I’ve recently been involved in a few business initiatives, both with client companies and within my own consulting firm, that started out strong, then fizzled out. We’ve all seen it happen: great ideas turn into complex initiatives that get launched with everyone excited in the beginning. Then, somewhere along the way, momentum mysteriously vanishes and the project stalls or disappears. A year or two later, you ask yourself “Why did that happen? Where did all the enthusiasm go?”
As I’ve looked at this, from what I can see, rarely is budget the problem. Rather, the idea loses momentum because of a combination of factors, most of which fall into the category of “human error.” Take a look at my Top 10 to see if you recognize any of these common “initiative derailers”.
- Everyone likes the idea for the initiative, but there is no clear ownership by a Sponsor. Initiatives generally need a “team captain” and hopefully, a coach. Sometimes teams can coach and monitor themselves, but without a captain, the ship isn’t going very far.
- Sometimes there are too many Sponsors, and so, like with “too many cooks in the kitchen,” role clarity, authority and decision-making are muddled which slows the initiative momentum down considerably. I’ve been involved where team decisions were supposedly made by one or two players, and then someone overturns that later with little or no communication. That can also lead to hurt feelings or interpersonal conflicts (see number 7 below).
- There is no appointed day to day “Champion” or Project Manager for the Initiative. Or even if there is, this initiative is an “also do” part of their job. Thus they lag behind on deliverables, and often the “What’s in it for me?” benefit of their contribution isn’t that clear to the individual who is relied on for keeping the project on track.
- Due to poor/muddled project management, the initiative goes over budget, stalls or both.
- The Vision, driving force, or key objectives for the initiative are not clear, so people approach the initiative with different intent. When this is the case, you don’t see that swell of enthusiasm that comes when all agree and are in alignment.
- Someone higher up in the food chain swoops in and asserts their view, their power, and derails the rest of the team, or causes confusion and rework; and again, loss of momentum.
- Interpersonal conflicts go unresolved. There are frictions between key team members (for any reason), and no established way to work through conflict. This can cause some team members to lose interest, drop out, delay their deliverables, do “work-arounds” or sabotage decision-making.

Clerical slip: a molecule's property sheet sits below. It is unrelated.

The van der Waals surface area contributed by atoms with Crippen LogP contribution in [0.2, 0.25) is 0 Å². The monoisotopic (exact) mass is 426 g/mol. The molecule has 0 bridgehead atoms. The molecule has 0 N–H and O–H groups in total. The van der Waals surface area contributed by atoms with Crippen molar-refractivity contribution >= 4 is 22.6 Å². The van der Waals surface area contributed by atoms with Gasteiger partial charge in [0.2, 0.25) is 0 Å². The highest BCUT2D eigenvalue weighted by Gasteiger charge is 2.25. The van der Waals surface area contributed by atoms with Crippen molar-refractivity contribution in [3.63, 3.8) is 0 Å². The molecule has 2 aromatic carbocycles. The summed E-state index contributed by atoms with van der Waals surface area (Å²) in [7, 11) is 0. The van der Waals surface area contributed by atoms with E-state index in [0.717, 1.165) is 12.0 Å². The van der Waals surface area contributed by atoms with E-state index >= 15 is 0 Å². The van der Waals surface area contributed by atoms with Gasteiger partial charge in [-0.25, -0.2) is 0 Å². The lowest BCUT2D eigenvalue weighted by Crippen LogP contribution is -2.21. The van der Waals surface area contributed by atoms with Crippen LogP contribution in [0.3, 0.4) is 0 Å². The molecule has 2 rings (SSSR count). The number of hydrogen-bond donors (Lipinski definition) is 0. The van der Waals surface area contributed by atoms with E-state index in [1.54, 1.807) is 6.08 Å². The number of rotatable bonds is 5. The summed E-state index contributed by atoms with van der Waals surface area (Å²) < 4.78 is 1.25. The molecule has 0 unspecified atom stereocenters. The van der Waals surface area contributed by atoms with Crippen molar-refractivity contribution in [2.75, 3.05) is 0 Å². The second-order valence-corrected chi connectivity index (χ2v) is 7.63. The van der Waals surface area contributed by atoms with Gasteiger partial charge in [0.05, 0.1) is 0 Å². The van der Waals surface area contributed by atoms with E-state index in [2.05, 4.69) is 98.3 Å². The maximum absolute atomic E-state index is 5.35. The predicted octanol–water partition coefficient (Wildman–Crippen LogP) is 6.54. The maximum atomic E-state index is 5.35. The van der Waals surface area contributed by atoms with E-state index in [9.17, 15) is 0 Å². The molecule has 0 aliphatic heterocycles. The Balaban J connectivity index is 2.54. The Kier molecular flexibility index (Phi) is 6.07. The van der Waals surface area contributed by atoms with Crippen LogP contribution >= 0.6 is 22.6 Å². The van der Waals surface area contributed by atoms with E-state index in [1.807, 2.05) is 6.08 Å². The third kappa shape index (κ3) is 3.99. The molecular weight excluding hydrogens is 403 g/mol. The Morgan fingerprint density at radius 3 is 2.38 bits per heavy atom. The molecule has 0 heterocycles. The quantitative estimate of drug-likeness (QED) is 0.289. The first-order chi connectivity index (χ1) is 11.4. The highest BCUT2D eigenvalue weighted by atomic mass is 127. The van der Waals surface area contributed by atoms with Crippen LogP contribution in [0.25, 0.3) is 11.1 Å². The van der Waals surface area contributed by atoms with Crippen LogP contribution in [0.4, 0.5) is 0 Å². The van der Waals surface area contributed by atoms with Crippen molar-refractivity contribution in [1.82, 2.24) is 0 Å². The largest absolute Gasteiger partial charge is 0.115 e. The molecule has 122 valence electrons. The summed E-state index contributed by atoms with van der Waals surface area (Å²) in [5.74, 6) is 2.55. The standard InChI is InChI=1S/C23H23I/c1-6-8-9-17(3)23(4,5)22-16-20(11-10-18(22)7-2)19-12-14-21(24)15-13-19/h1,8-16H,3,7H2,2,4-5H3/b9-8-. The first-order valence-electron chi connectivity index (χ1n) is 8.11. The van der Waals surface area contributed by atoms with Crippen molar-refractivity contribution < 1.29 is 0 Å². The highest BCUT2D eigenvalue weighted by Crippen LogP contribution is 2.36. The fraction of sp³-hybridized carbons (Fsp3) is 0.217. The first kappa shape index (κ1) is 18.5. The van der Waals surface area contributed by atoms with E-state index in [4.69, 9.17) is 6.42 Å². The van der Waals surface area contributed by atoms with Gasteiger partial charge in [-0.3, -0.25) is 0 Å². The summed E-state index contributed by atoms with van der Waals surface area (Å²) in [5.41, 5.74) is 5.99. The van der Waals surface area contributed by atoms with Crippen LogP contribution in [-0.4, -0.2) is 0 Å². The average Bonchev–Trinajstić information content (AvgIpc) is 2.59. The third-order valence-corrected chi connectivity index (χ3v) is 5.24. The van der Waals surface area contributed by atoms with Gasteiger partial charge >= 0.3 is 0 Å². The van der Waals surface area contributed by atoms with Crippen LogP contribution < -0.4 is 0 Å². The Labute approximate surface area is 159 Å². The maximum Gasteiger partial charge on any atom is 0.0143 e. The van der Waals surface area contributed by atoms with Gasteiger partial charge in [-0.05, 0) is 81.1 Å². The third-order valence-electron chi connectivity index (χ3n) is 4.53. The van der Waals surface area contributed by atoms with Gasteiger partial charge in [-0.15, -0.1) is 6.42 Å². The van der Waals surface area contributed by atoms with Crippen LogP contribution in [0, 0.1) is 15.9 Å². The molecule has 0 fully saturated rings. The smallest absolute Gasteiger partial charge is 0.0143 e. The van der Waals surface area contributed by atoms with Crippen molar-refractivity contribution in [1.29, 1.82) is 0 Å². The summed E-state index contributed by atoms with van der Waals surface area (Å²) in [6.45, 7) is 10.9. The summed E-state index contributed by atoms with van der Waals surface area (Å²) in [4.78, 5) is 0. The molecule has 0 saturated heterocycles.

- Someone who is enlisted as part of the initiative has their own personal problems or ‘an agenda’, and their participation is poisonous. In short, you have a luvv killer on the team. An acronym for KILL: Knowingly Inhibit Living Luvv. The person can kill the idea in numerous ways, which often includes emotionally “wounding” others on the team. People get hurt feelings, may shut down and then turn off. The initiative starves to death once the “idea luvvers” have withdrawn their energy.
- Trying to please the crowd. 1,000 opinions don’t make one truth! If you try to please everybody as you attempt to move an initiative along, you’ll get paralyzed at some point in the process. Stay focused on number five above (the Vision), then execute towards that.
- The idea gets abandoned along the way due to any combination of the above. Sometimes the person who really had the ‘juice’ for the idea gets eliminated from the project for some reason, and there’s just not enough passion and commitment to keep it going.
If you see your own initiatives described in the above hurdles, take a moment to step back and analyze what you can do to eliminate or at least minimize that obstacle. Awareness of a problem and its root cause can go a long way to turning things around for you and your team. It’s hard to change things until we have that full awareness or understanding. So, keep looking and learning!
©2018 Marie Moran